The latest episode in the Kevin Pietersen saga came too late for James Anderson to lay into his ostracised teammate in his new book. Not that he would have been wise to, anyway, given the furore that followed Graeme Swann's honest but entirely polite criticism of KP's leadership qualities.
Jimmy: My Story made the transition from interviews to words on the page in the skilled hands of the same ghostwriter who worked with Swann on The Breaks Are Off, in which the England off-spinner suggested that Pietersen was 'not a natural leader'.
The comment was one that Andy Flower, the England coach, felt Swann should have kept to himself while the two were sharing a dressing room, while Pietersen responded by saying that it was 'not a clever book (to write) in the middle of your career'.
No surprise, then, that fast bowler Anderson confines his comments to former teammates such as his ex-captains, Michael Vaughan, whose leadership style he didn't care for, and Nasser Hussain, whom he likened to 'a friendly sergeant major.'
He also felt his Lancashire teammate, Andrew 'Freddie' Flintoff was unsuited to leadership. "Fred was a good mate," Anderson wrote, "but, in my opinion, it was an emotional decision to appoint him. The logical choice would have been Andrew Strauss, who stood out in that team. Flintoff was very passionate but as an England captain you need more than that. You need to be tactically astute and switched on."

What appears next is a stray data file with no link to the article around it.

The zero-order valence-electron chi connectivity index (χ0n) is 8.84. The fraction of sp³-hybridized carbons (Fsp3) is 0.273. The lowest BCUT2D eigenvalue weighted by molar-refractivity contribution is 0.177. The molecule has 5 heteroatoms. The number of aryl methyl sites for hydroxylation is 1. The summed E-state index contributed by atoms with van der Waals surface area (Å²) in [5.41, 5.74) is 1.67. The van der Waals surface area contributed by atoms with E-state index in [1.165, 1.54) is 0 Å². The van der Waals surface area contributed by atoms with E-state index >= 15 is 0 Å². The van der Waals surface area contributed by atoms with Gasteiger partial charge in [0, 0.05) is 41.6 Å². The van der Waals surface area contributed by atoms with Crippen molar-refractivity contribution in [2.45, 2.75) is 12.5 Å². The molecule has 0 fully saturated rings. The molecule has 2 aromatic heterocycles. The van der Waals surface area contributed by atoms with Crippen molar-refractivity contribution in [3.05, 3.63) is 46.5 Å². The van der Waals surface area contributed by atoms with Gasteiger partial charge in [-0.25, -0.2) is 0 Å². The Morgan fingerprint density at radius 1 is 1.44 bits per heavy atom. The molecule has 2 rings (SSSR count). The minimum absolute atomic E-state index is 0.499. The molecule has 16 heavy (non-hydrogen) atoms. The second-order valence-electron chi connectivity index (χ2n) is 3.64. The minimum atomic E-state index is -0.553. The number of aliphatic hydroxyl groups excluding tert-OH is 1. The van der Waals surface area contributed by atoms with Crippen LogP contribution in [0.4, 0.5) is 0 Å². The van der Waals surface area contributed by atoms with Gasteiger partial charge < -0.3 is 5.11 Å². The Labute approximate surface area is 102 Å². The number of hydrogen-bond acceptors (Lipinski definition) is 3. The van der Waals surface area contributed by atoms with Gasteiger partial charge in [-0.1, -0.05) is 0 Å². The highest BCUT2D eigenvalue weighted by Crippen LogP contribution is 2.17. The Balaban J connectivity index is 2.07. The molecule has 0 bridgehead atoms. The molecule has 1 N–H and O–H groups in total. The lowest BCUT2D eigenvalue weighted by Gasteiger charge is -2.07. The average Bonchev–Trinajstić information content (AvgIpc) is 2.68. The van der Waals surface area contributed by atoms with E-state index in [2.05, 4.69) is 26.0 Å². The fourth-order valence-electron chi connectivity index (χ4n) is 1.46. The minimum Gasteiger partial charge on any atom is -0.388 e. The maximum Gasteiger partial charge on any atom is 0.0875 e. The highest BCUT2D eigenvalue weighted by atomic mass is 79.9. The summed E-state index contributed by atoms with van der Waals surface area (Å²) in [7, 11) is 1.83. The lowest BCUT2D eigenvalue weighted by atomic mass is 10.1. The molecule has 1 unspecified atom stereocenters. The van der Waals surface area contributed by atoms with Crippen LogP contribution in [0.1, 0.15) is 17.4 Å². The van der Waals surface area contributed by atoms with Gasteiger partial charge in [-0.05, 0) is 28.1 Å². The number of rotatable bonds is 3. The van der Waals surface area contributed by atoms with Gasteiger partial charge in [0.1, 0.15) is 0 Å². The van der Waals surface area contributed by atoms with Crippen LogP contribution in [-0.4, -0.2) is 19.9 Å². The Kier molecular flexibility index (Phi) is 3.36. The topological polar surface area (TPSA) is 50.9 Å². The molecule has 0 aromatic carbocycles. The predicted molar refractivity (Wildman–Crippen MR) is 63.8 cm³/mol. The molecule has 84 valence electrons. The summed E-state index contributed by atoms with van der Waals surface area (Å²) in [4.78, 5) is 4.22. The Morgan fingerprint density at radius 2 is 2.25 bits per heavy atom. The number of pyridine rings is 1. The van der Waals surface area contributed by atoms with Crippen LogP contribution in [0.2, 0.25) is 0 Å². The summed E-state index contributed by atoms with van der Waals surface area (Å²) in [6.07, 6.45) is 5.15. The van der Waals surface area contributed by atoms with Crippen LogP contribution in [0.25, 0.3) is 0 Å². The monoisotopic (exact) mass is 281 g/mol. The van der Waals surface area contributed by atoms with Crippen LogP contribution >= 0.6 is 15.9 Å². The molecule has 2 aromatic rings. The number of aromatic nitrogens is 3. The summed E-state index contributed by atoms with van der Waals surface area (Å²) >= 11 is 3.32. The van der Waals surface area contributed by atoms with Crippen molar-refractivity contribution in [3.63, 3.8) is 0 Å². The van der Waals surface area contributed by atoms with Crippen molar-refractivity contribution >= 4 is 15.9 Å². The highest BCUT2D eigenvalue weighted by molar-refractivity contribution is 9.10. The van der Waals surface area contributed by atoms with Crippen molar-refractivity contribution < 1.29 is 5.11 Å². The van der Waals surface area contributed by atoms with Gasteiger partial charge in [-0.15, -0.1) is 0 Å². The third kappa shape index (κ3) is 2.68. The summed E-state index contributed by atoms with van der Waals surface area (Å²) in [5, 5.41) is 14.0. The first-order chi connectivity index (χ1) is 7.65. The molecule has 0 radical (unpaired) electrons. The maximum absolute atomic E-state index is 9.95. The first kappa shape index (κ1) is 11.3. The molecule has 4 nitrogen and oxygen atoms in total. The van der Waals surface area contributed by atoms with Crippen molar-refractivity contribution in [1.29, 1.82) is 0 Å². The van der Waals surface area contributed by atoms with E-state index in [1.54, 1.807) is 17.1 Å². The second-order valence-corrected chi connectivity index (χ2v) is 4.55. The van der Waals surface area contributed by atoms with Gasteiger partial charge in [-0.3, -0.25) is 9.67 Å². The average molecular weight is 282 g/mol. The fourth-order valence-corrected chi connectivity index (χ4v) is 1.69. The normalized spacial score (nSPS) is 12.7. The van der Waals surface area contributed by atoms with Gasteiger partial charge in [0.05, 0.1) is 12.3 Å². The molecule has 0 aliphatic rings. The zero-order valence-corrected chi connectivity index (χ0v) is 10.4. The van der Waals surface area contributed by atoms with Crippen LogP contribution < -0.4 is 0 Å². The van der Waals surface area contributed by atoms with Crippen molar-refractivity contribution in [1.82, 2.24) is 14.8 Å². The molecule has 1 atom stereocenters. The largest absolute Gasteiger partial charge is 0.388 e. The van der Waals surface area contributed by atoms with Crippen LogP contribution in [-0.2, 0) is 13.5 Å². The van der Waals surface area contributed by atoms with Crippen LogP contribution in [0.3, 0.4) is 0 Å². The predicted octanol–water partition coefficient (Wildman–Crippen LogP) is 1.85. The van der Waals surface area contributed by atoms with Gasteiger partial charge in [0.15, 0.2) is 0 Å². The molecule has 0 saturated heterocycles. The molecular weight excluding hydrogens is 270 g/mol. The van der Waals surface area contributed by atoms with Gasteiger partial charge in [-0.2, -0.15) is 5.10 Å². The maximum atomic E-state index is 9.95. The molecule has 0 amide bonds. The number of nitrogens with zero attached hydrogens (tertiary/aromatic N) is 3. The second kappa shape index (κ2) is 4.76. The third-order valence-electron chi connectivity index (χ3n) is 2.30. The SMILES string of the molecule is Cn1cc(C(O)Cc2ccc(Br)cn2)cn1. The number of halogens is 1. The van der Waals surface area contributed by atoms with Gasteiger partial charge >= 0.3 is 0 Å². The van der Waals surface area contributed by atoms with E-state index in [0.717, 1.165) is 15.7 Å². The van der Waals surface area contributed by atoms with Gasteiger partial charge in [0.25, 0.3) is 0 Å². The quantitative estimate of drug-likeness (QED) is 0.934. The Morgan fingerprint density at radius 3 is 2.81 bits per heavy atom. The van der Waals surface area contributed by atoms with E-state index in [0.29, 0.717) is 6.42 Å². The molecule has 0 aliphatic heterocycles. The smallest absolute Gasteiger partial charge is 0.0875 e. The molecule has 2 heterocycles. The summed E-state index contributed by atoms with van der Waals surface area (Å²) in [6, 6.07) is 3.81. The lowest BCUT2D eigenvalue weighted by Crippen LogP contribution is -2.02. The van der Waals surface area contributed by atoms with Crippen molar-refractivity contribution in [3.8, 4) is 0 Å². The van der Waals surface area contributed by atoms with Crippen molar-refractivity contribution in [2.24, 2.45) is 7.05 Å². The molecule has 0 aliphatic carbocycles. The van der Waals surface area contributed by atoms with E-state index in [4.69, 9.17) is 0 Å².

Burnley-born Anderson, who turned 30 in July, is the fifth most successful Test match bowler in the history of English cricket with 276 wickets and will hope within the next 12 months to become only the fourth to top 300 wickets, joining Sir Ian Botham, Bob Willis and Fred Trueman.
Anderson’s career began at Burnley Cricket Club, where he first discovered his talent for bowling fast, before he joined Lancashire and was identified by England as a rising star. A career-halting injury stalled his progress but he fought back to reach the pinnacle of achievement by becoming an Ashes winner at home and away, making this a tale of determination and sheer force of character.
Jimmy: My Story, written by James Anderson with the help of Richard Gibson, is published today by Simon & Schuster.
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